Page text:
Landmark tobacco lawsuit settled 25 years ago — what happened to money?
If Mississippi’s political leaders had stuck to their plan, the state would now have a trust fund of more than $4 billion earning about $320 million annually to spend on health care, based on projections made in 1999.
But, as often is pointed out, “the best laid plans of mice and men often go awry.” Such is the case with the health care trust fund that was created in 1999 with the money from the state’s settlement with the tobacco companies of a landmark lawsuit to collect government funds spent treating smoking-related illnesses.
The settlement funds have been delivered to Mississippi as promised, but the promise of a trust fund was broken long ago.
The lawsuit, which originated in Mississippi, turned into a $365 billion national settlement that was announced by then-Mississippi Attorney General Mike Moore and others on June 20, 1997 – 25 years ago.
The lawsuit guaranteed Mississippi $4 billion over 25-years with annual payments of $100 million or more, based on a formula, continuing forever.
“The money is good, but the most important thing is when you look at kids smoking, it was 27% then and it is now less than 4%. We have done a lot of wonderful things in the last 25 years,” said Moore who resides in Madison County near Jackson and remains active in groups combatting cigarette use. “Adult smoking was around 30% and it is now 12%.”
He said lung disease has been cut in half and the prevalence of other diseases associated with smoking also is down. The lawsuit placed restrictions on the cigarette-makers advertising to young people and played a key role in campaigns that have led to significant reductions in tobacco use.
Moore concedes that he is disappointed that the trust fund was fleeting.
“It breaks my heart,” Moore said recently.
Slowly at first, state leaders began removing funds from the trust fund to fill budget holes. In 2005, legislation was passed to take $240 million from the trust fund to plug a Medicaid deficit. At first the Democratic-led House rejected the proposal, touting instead an increase in the cigarette tax – at 18 cents a pack one of the nation’s lowest – to plug the hole. But Republican Gov. Haley Barbour resisted the tax proposal.
In the end, the House agreed to the raid as long as there was a commitment to replenish the trust fund. Each year legislators and Barbour balked at making the repayments to the trust fund while at the same time removing more money to fill other holes.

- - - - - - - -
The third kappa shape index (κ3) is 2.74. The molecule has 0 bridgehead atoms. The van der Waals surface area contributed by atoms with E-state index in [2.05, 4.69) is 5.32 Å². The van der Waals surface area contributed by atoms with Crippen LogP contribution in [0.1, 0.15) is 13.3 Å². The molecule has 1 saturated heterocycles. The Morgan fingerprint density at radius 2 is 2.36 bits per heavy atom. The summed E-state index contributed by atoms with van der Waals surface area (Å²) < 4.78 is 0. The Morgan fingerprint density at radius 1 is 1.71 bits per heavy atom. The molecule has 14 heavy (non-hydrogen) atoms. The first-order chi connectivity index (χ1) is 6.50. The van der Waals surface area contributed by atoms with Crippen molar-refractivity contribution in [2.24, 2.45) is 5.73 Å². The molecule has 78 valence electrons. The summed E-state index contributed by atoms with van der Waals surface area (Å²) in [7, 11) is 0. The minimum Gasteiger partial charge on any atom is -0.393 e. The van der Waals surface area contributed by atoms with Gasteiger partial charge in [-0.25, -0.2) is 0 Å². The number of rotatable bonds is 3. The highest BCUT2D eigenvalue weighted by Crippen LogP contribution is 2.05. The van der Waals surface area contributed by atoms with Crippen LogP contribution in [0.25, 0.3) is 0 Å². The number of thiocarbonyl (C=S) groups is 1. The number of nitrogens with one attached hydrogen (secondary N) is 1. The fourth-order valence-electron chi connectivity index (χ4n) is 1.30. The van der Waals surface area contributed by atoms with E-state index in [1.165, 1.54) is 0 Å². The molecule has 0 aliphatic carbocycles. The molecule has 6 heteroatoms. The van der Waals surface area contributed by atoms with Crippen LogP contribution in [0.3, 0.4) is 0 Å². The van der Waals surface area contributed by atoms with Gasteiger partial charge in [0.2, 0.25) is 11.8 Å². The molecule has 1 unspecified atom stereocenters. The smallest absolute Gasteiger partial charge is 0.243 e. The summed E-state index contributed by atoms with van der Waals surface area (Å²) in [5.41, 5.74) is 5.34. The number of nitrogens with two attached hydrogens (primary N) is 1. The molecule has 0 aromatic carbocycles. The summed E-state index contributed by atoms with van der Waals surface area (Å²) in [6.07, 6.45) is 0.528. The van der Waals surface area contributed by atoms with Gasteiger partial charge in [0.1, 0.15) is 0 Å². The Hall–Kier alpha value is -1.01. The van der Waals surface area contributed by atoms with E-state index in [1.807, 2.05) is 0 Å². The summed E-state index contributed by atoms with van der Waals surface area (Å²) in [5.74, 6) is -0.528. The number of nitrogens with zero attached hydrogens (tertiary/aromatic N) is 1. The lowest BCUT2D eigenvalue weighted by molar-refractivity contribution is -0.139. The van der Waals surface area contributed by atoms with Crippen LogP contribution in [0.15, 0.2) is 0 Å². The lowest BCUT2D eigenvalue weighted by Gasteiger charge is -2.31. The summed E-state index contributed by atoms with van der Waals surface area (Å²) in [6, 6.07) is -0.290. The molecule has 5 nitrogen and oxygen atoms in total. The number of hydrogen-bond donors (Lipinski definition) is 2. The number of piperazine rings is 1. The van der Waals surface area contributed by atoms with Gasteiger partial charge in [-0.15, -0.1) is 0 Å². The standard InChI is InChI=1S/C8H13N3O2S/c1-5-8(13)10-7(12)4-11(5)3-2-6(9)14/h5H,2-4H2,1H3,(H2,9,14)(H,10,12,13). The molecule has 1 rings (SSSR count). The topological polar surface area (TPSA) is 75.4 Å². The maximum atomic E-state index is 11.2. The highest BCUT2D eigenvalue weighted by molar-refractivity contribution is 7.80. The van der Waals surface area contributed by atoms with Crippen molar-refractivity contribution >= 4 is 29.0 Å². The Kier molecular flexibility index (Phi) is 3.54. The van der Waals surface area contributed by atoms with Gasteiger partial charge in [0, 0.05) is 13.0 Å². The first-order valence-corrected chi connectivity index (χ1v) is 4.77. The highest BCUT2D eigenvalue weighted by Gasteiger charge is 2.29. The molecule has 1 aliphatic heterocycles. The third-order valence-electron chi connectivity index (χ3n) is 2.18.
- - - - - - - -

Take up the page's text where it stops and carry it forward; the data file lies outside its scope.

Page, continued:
When Barbour took office in 2004 there was more than $630 million in the fund. When he left office, the fund contained $50 million.
Eventually, the Legislature repealed the trust fund.
The erosion and eventual elimination of the trust fund was bipartisan. It began to a limited degree under Democratic Gov. Ronnie Musgrove and accelerated under Barbour. Both Republican and Democrats in the Legislature at the very least acquiesced in the trust fund withdrawals.
Still, it could be argued that the funds were used for important purposes – primarily to evade Medicaid cuts. But it is at least worth pointing out that many of the same political leaders who participated in the trust fund raids have passed tax cuts in recent years that will total more than $1 billion annually when fully enacted. Could some of those funds have gone to restoring the trust fund?
The lawsuit was concocted by Clarksdale attorney Mike Lewis upon visiting a friend – a chronic smoker suffering from cancer. He took the idea of suing the cigarette companies to recoup public funds spent treating smoking-related illnesses to Moore. The AG brought into the discussions Richard Scruggs, a nationally recognized attorney from Pascagoula, Moore’s hometown.
The lawsuit advanced the template of the state contracting with private attorneys. If the state prevailed, the private attorneys won big. If they did not, they received nothing. And the caveat was that the private attorneys had to use their own money. Legislative leaders made it clear Moore should not expend any state funds on the tobacco lawsuit that they viewed as a pipe dream.
“Scruggs spent every penny he had,” Moore said. “If it had not worked out, he would have had nothing left. It turned out the other way. But that is not what people were predicting.”
Of course, years later Scruggs was convicted in federal court in a judicial bribery scheme involving a lawsuit where some of the attorneys involved in the case were bickering about their share of funds from the settlement.
Some have argued that the judicial bribery tainted the lawsuit.
Moore conceded Scruggs made a mistake, but the lawsuit has been good for the state and nation – even though it did not result in a health care trust fund for Mississippi.